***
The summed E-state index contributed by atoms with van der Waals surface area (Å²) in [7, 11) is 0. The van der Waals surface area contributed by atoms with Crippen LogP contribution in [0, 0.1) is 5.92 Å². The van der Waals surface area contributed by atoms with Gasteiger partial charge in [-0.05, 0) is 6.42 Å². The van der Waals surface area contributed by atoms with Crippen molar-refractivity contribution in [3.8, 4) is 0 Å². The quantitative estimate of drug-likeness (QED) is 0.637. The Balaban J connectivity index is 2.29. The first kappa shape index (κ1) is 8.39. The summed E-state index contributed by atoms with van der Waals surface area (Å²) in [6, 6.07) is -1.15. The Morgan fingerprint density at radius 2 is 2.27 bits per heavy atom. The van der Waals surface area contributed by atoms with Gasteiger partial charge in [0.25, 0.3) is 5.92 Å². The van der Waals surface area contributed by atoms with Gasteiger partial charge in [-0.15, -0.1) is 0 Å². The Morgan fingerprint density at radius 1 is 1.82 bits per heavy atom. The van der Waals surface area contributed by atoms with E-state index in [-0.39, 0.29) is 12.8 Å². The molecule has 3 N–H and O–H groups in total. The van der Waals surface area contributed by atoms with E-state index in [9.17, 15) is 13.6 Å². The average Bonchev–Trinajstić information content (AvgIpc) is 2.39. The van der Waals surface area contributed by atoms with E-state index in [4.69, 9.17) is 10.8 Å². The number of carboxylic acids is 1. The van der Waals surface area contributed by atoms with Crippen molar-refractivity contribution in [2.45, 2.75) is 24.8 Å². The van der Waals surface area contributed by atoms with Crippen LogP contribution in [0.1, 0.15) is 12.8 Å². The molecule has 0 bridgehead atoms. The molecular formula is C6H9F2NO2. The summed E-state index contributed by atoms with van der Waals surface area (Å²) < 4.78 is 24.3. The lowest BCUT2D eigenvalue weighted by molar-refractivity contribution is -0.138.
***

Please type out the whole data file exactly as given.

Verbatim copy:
The summed E-state index contributed by atoms with van der Waals surface area (Å²) in [7, 11) is 0. The van der Waals surface area contributed by atoms with Crippen LogP contribution in [0, 0.1) is 5.92 Å². The van der Waals surface area contributed by atoms with Gasteiger partial charge in [-0.05, 0) is 6.42 Å². The van der Waals surface area contributed by atoms with Crippen molar-refractivity contribution in [3.8, 4) is 0 Å². The quantitative estimate of drug-likeness (QED) is 0.637. The Balaban J connectivity index is 2.29. The first kappa shape index (κ1) is 8.39. The summed E-state index contributed by atoms with van der Waals surface area (Å²) in [6, 6.07) is -1.15. The Morgan fingerprint density at radius 2 is 2.27 bits per heavy atom. The van der Waals surface area contributed by atoms with Gasteiger partial charge in [0.25, 0.3) is 5.92 Å². The van der Waals surface area contributed by atoms with Gasteiger partial charge in [-0.15, -0.1) is 0 Å². The Morgan fingerprint density at radius 1 is 1.82 bits per heavy atom. The van der Waals surface area contributed by atoms with E-state index in [-0.39, 0.29) is 12.8 Å². The molecule has 3 N–H and O–H groups in total. The van der Waals surface area contributed by atoms with E-state index in [9.17, 15) is 13.6 Å². The average Bonchev–Trinajstić information content (AvgIpc) is 2.39. The van der Waals surface area contributed by atoms with E-state index in [4.69, 9.17) is 10.8 Å². The number of carboxylic acids is 1. The van der Waals surface area contributed by atoms with Crippen molar-refractivity contribution in [2.45, 2.75) is 24.8 Å². The van der Waals surface area contributed by atoms with Crippen LogP contribution in [0.1, 0.15) is 12.8 Å². The molecule has 0 bridgehead atoms. The molecular formula is C6H9F2NO2. The summed E-state index contributed by atoms with van der Waals surface area (Å²) < 4.78 is 24.3. The lowest BCUT2D eigenvalue weighted by molar-refractivity contribution is -0.138.